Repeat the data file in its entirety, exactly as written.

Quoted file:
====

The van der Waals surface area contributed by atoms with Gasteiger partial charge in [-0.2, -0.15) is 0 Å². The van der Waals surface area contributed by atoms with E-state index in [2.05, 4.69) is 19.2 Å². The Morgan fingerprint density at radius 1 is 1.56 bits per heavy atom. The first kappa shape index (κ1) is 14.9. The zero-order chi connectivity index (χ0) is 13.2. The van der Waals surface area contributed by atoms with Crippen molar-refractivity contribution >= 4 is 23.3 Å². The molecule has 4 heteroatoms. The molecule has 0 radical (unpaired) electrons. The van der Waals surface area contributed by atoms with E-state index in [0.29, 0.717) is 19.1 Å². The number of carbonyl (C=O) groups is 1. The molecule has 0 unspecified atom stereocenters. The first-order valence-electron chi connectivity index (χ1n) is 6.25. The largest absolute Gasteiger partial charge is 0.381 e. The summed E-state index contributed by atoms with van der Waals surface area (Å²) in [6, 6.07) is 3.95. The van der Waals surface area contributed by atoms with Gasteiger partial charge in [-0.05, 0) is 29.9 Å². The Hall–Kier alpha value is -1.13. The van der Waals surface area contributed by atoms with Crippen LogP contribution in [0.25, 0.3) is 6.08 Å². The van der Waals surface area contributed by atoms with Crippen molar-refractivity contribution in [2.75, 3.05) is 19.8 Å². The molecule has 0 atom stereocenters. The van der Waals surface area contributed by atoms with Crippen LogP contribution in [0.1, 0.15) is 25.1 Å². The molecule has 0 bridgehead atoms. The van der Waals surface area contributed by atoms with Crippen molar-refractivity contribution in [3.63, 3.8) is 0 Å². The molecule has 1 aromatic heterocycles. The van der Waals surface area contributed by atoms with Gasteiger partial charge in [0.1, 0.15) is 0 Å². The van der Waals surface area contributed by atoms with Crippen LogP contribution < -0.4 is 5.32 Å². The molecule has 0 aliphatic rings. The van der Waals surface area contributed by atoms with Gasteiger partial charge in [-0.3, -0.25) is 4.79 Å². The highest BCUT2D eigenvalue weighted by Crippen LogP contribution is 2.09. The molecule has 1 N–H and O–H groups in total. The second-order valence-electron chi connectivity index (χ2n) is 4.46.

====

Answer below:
The van der Waals surface area contributed by atoms with Gasteiger partial charge in [-0.2, -0.15) is 0 Å². The van der Waals surface area contributed by atoms with E-state index in [2.05, 4.69) is 19.2 Å². The Morgan fingerprint density at radius 1 is 1.56 bits per heavy atom. The first kappa shape index (κ1) is 14.9. The zero-order chi connectivity index (χ0) is 13.2. The van der Waals surface area contributed by atoms with Crippen molar-refractivity contribution >= 4 is 23.3 Å². The molecule has 4 heteroatoms. The molecule has 0 radical (unpaired) electrons. The van der Waals surface area contributed by atoms with E-state index in [0.29, 0.717) is 19.1 Å². The number of carbonyl (C=O) groups is 1. The molecule has 0 unspecified atom stereocenters. The first-order valence-electron chi connectivity index (χ1n) is 6.25. The largest absolute Gasteiger partial charge is 0.381 e. The summed E-state index contributed by atoms with van der Waals surface area (Å²) in [6, 6.07) is 3.95. The van der Waals surface area contributed by atoms with Gasteiger partial charge in [-0.05, 0) is 29.9 Å². The Hall–Kier alpha value is -1.13. The van der Waals surface area contributed by atoms with Crippen LogP contribution in [0.25, 0.3) is 6.08 Å². The van der Waals surface area contributed by atoms with Crippen molar-refractivity contribution in [2.75, 3.05) is 19.8 Å². The molecule has 0 atom stereocenters. The van der Waals surface area contributed by atoms with Crippen LogP contribution in [0.1, 0.15) is 25.1 Å². The molecule has 0 bridgehead atoms. The van der Waals surface area contributed by atoms with Crippen molar-refractivity contribution in [3.63, 3.8) is 0 Å². The molecule has 1 aromatic heterocycles. The van der Waals surface area contributed by atoms with Gasteiger partial charge in [0.1, 0.15) is 0 Å². The van der Waals surface area contributed by atoms with Crippen LogP contribution < -0.4 is 5.32 Å². The molecule has 0 aliphatic rings. The van der Waals surface area contributed by atoms with Gasteiger partial charge in [-0.3, -0.25) is 4.79 Å². The highest BCUT2D eigenvalue weighted by Crippen LogP contribution is 2.09. The molecule has 1 N–H and O–H groups in total. The second-order valence-electron chi connectivity index (χ2n) is 4.46.